I need to discover which are the permissions of a user in a CentOS system. Is it possible to find which are the directories the user can access and the command he can execute? It doesn't refer to ACL's.
To be able to execute a file, the file must
- Be owned by the user and be executable by the user, or
- Belong to the same group as the user and be executable by that group, or
- Be executable by "others".
find command find such files in the current directory (for the current user and their primary group only):
uid=$( id -u ) # the user's ID gid=$( id -g ) # the primary group ID find . -type f \( \ \( -user "$uid" -perm -0100 \) -o \ \( -group "$gid" -perm -0010 \) -o \ -perm -0001 \) -print
-0100 means "at least executable by user", and
-0001 are the equivalent for "group" and "others".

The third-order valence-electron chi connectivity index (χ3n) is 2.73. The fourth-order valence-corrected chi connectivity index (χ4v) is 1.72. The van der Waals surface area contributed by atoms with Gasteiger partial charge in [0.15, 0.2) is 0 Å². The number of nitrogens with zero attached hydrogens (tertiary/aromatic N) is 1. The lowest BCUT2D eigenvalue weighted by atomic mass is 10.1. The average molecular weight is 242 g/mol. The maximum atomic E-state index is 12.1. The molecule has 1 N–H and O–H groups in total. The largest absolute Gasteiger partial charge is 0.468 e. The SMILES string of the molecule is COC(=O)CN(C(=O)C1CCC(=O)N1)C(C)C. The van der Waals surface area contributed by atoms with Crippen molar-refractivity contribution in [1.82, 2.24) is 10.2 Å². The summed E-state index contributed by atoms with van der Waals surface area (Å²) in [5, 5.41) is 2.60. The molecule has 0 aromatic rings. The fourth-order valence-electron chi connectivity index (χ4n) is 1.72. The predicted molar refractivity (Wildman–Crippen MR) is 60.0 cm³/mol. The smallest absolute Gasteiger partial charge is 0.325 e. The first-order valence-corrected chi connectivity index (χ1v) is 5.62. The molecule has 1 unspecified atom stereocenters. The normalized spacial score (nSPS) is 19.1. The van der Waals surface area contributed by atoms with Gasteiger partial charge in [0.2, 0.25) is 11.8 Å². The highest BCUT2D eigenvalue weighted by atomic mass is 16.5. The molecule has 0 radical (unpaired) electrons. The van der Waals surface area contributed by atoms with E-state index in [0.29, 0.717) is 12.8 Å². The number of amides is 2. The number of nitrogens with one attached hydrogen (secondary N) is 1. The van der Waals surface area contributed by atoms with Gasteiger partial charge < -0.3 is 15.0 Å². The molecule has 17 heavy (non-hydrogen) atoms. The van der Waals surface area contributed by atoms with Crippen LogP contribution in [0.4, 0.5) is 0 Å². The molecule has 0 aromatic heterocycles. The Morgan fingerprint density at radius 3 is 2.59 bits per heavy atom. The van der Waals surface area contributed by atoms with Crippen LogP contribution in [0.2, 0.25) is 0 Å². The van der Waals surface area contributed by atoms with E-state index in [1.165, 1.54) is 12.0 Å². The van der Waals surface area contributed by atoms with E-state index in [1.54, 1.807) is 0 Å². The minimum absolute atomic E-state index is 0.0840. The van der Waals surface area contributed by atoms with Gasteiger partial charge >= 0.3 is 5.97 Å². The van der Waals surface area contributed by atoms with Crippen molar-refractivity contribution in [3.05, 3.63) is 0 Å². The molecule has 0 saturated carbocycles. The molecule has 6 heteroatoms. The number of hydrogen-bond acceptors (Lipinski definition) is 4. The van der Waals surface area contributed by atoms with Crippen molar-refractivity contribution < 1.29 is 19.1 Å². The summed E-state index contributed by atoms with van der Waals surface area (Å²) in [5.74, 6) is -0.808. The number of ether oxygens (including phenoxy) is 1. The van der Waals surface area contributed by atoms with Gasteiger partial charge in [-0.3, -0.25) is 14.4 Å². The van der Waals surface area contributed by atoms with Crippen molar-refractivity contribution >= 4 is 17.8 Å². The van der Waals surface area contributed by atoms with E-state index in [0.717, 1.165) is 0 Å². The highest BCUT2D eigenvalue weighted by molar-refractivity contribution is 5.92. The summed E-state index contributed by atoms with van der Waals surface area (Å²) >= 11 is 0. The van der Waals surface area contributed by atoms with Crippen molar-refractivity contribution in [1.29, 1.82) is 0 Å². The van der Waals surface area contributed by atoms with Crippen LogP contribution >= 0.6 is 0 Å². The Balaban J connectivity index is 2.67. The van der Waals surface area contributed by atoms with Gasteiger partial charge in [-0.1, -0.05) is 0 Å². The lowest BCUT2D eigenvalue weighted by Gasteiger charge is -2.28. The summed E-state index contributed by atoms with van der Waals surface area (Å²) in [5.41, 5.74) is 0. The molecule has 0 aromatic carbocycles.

The same criteria holds or accessibility of folders (if I'm not entirely mistaken), so changing
-type f to
-type d should give you the accessible folders. One may additionally want to check the folders for the "read" bit too, obviously (
-0005 instead of the permissions above).
For folders, this may be a solution:
find . -type d \( \ \( -user "$uid" -perm -0500 \) -o \ \( -group "$gid" -perm -0050 \) -o \ -perm -0005 -o -prune \) -print
-prune at the end so that we don't descend into folders that the user wouldn't be able to access anyway.
Change the dot to a slash to search on the whole system.
It's also easy to turn it around to only print the names of e.g. folders that the user can't access:
find . -type d \( \ \( -user "$uid" -perm -0500 \) -o \ \( -group "$gid" -perm -0050 \) -o \ -perm -0005 -o -print -prune \)